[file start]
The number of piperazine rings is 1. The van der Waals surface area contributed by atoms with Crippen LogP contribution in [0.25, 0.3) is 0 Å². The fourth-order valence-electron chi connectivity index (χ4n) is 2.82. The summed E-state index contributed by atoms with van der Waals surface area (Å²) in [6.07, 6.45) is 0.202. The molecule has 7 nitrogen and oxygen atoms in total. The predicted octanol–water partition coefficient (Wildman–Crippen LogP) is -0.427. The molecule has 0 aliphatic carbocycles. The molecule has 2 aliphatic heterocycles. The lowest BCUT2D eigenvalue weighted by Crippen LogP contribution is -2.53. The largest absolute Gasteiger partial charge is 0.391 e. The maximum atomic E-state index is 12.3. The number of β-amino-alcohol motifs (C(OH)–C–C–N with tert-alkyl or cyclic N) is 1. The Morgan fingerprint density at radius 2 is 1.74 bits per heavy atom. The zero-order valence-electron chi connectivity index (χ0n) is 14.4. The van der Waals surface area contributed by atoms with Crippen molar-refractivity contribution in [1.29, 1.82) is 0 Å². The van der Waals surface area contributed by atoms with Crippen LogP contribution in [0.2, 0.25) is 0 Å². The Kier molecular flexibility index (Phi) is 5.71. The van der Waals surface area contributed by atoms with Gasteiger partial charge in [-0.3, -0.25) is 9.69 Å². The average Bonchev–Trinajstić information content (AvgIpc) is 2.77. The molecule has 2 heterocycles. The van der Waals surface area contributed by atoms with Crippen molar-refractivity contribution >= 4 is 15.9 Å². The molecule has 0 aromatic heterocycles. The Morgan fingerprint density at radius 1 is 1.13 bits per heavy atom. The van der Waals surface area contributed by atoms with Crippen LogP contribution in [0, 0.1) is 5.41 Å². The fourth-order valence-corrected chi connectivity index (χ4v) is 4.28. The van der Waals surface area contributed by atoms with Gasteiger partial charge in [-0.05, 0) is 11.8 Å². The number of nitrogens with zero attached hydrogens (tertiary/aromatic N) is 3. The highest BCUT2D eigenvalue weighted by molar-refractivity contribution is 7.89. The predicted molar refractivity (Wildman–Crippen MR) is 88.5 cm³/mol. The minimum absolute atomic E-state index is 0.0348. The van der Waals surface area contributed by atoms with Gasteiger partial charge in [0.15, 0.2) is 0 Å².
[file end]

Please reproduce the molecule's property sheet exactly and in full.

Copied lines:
The number of piperazine rings is 1. The van der Waals surface area contributed by atoms with Crippen LogP contribution in [0.25, 0.3) is 0 Å². The fourth-order valence-electron chi connectivity index (χ4n) is 2.82. The summed E-state index contributed by atoms with van der Waals surface area (Å²) in [6.07, 6.45) is 0.202. The molecule has 7 nitrogen and oxygen atoms in total. The predicted octanol–water partition coefficient (Wildman–Crippen LogP) is -0.427. The molecule has 0 aliphatic carbocycles. The molecule has 2 aliphatic heterocycles. The lowest BCUT2D eigenvalue weighted by Crippen LogP contribution is -2.53. The largest absolute Gasteiger partial charge is 0.391 e. The maximum atomic E-state index is 12.3. The number of β-amino-alcohol motifs (C(OH)–C–C–N with tert-alkyl or cyclic N) is 1. The Morgan fingerprint density at radius 2 is 1.74 bits per heavy atom. The zero-order valence-electron chi connectivity index (χ0n) is 14.4. The van der Waals surface area contributed by atoms with Crippen molar-refractivity contribution in [1.29, 1.82) is 0 Å². The van der Waals surface area contributed by atoms with Crippen LogP contribution in [0.2, 0.25) is 0 Å². The Kier molecular flexibility index (Phi) is 5.71. The van der Waals surface area contributed by atoms with Gasteiger partial charge in [-0.3, -0.25) is 9.69 Å². The average Bonchev–Trinajstić information content (AvgIpc) is 2.77. The molecule has 2 heterocycles. The van der Waals surface area contributed by atoms with Crippen molar-refractivity contribution >= 4 is 15.9 Å². The molecule has 0 aromatic heterocycles. The Morgan fingerprint density at radius 1 is 1.13 bits per heavy atom. The van der Waals surface area contributed by atoms with Crippen LogP contribution in [0, 0.1) is 5.41 Å². The fourth-order valence-corrected chi connectivity index (χ4v) is 4.28. The van der Waals surface area contributed by atoms with Gasteiger partial charge in [-0.05, 0) is 11.8 Å². The number of nitrogens with zero attached hydrogens (tertiary/aromatic N) is 3. The highest BCUT2D eigenvalue weighted by molar-refractivity contribution is 7.89. The predicted molar refractivity (Wildman–Crippen MR) is 88.5 cm³/mol. The minimum absolute atomic E-state index is 0.0348. The van der Waals surface area contributed by atoms with Gasteiger partial charge in [0.15, 0.2) is 0 Å².